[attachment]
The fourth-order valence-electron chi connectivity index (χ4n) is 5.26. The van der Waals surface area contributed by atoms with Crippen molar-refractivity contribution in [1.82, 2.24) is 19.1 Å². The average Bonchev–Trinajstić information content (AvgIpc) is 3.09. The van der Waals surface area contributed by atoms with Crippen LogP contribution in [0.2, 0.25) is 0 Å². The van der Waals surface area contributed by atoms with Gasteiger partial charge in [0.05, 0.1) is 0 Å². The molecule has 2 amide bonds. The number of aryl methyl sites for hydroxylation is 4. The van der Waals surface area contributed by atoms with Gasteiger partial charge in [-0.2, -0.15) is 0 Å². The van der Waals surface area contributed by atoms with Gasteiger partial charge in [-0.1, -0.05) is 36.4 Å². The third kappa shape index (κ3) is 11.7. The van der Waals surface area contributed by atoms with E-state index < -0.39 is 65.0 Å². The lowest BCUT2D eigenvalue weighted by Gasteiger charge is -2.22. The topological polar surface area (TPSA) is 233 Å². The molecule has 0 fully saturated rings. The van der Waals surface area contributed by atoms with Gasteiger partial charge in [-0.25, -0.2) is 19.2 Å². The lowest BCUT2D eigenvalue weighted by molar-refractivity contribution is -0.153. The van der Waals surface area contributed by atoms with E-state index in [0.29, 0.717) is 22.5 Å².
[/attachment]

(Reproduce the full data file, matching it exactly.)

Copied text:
The fourth-order valence-electron chi connectivity index (χ4n) is 5.26. The van der Waals surface area contributed by atoms with Crippen molar-refractivity contribution in [1.82, 2.24) is 19.1 Å². The average Bonchev–Trinajstić information content (AvgIpc) is 3.09. The van der Waals surface area contributed by atoms with Crippen LogP contribution in [0.2, 0.25) is 0 Å². The van der Waals surface area contributed by atoms with Gasteiger partial charge in [0.05, 0.1) is 0 Å². The molecule has 2 amide bonds. The number of aryl methyl sites for hydroxylation is 4. The van der Waals surface area contributed by atoms with Gasteiger partial charge in [-0.2, -0.15) is 0 Å². The van der Waals surface area contributed by atoms with Gasteiger partial charge in [-0.1, -0.05) is 36.4 Å². The third kappa shape index (κ3) is 11.7. The van der Waals surface area contributed by atoms with E-state index < -0.39 is 65.0 Å². The lowest BCUT2D eigenvalue weighted by Gasteiger charge is -2.22. The topological polar surface area (TPSA) is 233 Å². The molecule has 0 fully saturated rings. The van der Waals surface area contributed by atoms with Gasteiger partial charge in [-0.25, -0.2) is 19.2 Å². The lowest BCUT2D eigenvalue weighted by molar-refractivity contribution is -0.153. The van der Waals surface area contributed by atoms with E-state index in [0.29, 0.717) is 22.5 Å².